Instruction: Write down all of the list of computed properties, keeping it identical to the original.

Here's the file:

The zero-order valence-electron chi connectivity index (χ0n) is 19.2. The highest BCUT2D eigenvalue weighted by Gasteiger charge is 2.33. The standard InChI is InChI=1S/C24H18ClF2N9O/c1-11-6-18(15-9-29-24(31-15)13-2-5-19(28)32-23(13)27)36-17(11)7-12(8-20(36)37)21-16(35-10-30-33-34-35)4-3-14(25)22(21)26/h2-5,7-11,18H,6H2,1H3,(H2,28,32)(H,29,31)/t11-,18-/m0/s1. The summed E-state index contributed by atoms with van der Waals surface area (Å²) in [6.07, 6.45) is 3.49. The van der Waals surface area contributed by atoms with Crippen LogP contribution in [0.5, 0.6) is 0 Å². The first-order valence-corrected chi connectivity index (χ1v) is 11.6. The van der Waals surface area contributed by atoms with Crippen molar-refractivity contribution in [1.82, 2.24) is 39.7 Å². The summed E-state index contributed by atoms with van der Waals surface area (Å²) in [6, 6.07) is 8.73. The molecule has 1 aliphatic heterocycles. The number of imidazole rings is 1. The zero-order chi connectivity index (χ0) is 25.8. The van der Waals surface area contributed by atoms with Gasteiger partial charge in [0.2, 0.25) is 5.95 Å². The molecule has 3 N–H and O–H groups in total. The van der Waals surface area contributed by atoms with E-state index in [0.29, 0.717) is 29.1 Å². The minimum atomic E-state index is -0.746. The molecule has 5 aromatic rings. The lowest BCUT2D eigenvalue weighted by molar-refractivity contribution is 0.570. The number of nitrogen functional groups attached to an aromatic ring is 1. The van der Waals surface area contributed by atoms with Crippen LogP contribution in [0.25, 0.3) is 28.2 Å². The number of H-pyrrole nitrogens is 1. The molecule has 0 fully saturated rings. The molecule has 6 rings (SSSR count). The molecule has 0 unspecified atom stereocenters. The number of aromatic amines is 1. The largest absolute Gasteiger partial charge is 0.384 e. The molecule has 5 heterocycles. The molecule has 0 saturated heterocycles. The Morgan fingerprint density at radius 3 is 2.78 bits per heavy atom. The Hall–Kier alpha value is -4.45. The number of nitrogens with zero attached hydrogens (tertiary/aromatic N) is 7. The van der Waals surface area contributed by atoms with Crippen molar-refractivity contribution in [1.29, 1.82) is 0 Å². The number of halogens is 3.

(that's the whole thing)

The zero-order valence-electron chi connectivity index (χ0n) is 19.2. The highest BCUT2D eigenvalue weighted by Gasteiger charge is 2.33. The standard InChI is InChI=1S/C24H18ClF2N9O/c1-11-6-18(15-9-29-24(31-15)13-2-5-19(28)32-23(13)27)36-17(11)7-12(8-20(36)37)21-16(35-10-30-33-34-35)4-3-14(25)22(21)26/h2-5,7-11,18H,6H2,1H3,(H2,28,32)(H,29,31)/t11-,18-/m0/s1. The summed E-state index contributed by atoms with van der Waals surface area (Å²) in [6.07, 6.45) is 3.49. The van der Waals surface area contributed by atoms with Crippen LogP contribution in [0.5, 0.6) is 0 Å². The first-order valence-corrected chi connectivity index (χ1v) is 11.6. The van der Waals surface area contributed by atoms with Crippen molar-refractivity contribution in [1.82, 2.24) is 39.7 Å². The summed E-state index contributed by atoms with van der Waals surface area (Å²) in [6, 6.07) is 8.73. The molecule has 1 aliphatic heterocycles. The number of imidazole rings is 1. The zero-order chi connectivity index (χ0) is 25.8. The van der Waals surface area contributed by atoms with Gasteiger partial charge in [0.2, 0.25) is 5.95 Å². The molecule has 3 N–H and O–H groups in total. The van der Waals surface area contributed by atoms with E-state index in [0.29, 0.717) is 29.1 Å². The minimum atomic E-state index is -0.746. The molecule has 5 aromatic rings. The lowest BCUT2D eigenvalue weighted by molar-refractivity contribution is 0.570. The number of nitrogen functional groups attached to an aromatic ring is 1. The van der Waals surface area contributed by atoms with Crippen LogP contribution in [0.25, 0.3) is 28.2 Å². The number of H-pyrrole nitrogens is 1. The molecule has 0 fully saturated rings. The molecule has 6 rings (SSSR count). The molecule has 0 unspecified atom stereocenters. The number of aromatic amines is 1. The largest absolute Gasteiger partial charge is 0.384 e. The molecule has 5 heterocycles. The molecule has 0 saturated heterocycles. The Morgan fingerprint density at radius 3 is 2.78 bits per heavy atom. The Hall–Kier alpha value is -4.45. The number of nitrogens with zero attached hydrogens (tertiary/aromatic N) is 7. The van der Waals surface area contributed by atoms with Crippen molar-refractivity contribution in [1.29, 1.82) is 0 Å². The number of halogens is 3.